TAG: "Global health"

UC Global Health Day registration opens


Event will be April 26 at UC Davis.

The 2014 UC Global Health Day is a showcase of the research, training and outreach in global health being undertaken across the University of California. This event is a unique opportunity to hear from University of California faculty, students and staff about the diversity of global health work they are doing around the world. The day will feature plenary sessions, posters and several concurrent breakout sessions covering a broad range of global health topics. Learn more about this event.

Online registration is now open. Please click here to register. Space is limited so register today.

The registration fee is $50 for general admission, $25 for students (Registration is non-refundable; one ticket per person, per transaction) Note: If you are a poster presenter or breakout session presenter, you will receive complimentary registration, so please do NOT register online.

Keynote speakers for the 2014 UC Global Health Day include:

  • Janet Napolitano, president, University of California
  • Jonathan M. Samet, director, USC Institute for Global Health; Distinguished Professor and Flora L. Thornton Chair, Department of Preventive Medicine, University of Southern California Keck School of Medicine
  • Andrew Hargadon, Charles J. Soderquist Chair in Entrepreneurship; professor of technology management; founding director, Center for Entrepreneurship, UC Davis Graduate School of Management
  • Jonna Mazet, executive director, One Health Institute; professor of epidemiology and disease ecology, UC Davis School of Veterinary Medicine

The deadline for the UC Global Health Day Video Challenge is soon approaching (March 31). This video challenge is your chance to share your passion for global health and showcase your work in the field. For details, click here.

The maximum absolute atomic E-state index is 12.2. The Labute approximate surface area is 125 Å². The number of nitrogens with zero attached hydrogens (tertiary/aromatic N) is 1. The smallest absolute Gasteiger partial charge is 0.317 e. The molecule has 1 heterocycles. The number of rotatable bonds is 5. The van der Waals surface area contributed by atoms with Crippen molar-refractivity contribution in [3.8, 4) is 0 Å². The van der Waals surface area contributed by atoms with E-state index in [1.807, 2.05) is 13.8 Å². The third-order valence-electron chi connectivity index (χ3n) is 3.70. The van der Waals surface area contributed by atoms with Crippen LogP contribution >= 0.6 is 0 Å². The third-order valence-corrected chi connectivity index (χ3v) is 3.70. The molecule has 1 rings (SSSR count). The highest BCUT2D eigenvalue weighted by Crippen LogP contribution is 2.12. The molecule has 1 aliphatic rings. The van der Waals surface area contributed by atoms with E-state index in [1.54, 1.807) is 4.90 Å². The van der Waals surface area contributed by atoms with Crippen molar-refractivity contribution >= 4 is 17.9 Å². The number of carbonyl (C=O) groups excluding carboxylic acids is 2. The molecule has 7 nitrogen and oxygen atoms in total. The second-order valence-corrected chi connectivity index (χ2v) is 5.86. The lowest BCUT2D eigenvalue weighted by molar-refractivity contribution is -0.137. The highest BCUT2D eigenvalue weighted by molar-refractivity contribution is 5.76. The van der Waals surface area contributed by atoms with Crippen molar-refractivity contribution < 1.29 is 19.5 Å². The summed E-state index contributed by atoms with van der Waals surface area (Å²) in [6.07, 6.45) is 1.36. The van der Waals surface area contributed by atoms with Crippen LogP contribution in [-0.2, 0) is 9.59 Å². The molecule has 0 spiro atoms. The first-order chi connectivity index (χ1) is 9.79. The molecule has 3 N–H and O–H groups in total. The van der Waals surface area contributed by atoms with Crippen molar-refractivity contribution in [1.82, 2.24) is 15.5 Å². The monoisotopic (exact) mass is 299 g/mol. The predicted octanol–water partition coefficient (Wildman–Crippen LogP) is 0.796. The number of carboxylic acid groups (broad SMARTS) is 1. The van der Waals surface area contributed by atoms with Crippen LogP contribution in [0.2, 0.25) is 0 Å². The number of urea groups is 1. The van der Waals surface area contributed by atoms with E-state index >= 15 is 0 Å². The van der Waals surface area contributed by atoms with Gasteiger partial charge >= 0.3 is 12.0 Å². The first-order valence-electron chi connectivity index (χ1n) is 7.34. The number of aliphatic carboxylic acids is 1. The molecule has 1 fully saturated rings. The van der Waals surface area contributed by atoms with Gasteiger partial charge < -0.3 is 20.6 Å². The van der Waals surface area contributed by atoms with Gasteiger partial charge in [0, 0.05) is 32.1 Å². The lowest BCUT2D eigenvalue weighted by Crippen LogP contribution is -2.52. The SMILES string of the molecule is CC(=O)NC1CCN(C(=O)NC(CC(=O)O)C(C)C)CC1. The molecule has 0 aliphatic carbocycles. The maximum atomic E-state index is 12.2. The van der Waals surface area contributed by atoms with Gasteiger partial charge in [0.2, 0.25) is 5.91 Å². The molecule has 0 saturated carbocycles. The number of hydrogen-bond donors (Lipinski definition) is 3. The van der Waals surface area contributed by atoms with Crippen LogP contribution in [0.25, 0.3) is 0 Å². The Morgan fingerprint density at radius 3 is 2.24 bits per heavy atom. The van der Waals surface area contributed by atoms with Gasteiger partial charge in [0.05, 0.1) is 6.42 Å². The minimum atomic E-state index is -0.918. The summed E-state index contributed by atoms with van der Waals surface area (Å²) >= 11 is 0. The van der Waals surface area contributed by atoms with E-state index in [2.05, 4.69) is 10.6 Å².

Visit the UCGHI website for more information.

Related link:
Global health videos on UCTV

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Community-based HIV prevention can boost testing


Prevention efforts also can help reduce new infections, study shows.

Thomas Coates, UCLA

Communities in Africa and Thailand that worked together on HIV-prevention efforts saw not only a rise in HIV screening but a drop in new infections, according to a new study in the peer-reviewed journal The Lancet Global Health.

The U.S. National Institute of Mental Health’s Project Accept — a trial conducted by the HIV Prevention Trials Network to test a combination of social, behavioral and structural HIV-prevention interventions — demonstrated that a series of community efforts boosted the number of people tested for HIV and resulted in a 14 percent reduction in new HIV infections, compared with control communities.

Much of the research was conducted in sub-Saharan Africa, which has particularly high rates of HIV. The researchers were interested not just in how the clinical trial participants’ behavior changed, but also in how these efforts affected the community as a whole, said Thomas Coates, Project Accept’s overall principal investigator and director of UCLA’s Center for World Health.

“The study clearly demonstrates that high rates of testing can be achieved by going into communities and that this strategy can result in increased HIV detection, which makes referral to care possible,” said Coates, who also is an associate director of the UCLA AIDS Institute. “This has major public health benefit implications — not only suggesting how to link infected individuals to care, but also encouraging testing in entire communities and therefore also reducing further HIV transmission.”

These findings were previously presented at the 2013 Conference on Retroviruses and Opportunistic Infections in Atlanta.

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UCLA launches joint venture with Chinese firm to open lab in Shanghai


Clinical laboratory will provide more accurate diagnoses of cancer and other diseases.

Scott Binder, UCLA

The University of California and UCLA Department of Pathology have signed an agreement with Centre Testing International Corp., a Chinese firm, to create a company that will operate a clinical laboratory in Shanghai. The new lab will support clinical trials and enhance medical care for Chinese patients with cancer and other diseases.

The new company, CTI-Pathology/UCLA Health, is jointly owned by CTI and the University of California. The 25,000-square-foot facility — the first of its kind in China — will offer genetic and molecular diagnostics and other sophisticated tests that exceed the scope of the average lab in China, and UCLA pathologists will train Chinese lab specialists to accurately interpret the tests. The lab is expected to open in September.

The partnership is the first between a Chinese company and a U.S. academic medical center to create a specialized laboratory in China. The agreement was signed today at Ronald Reagan UCLA Medical Center in a ceremony that was videocast to China.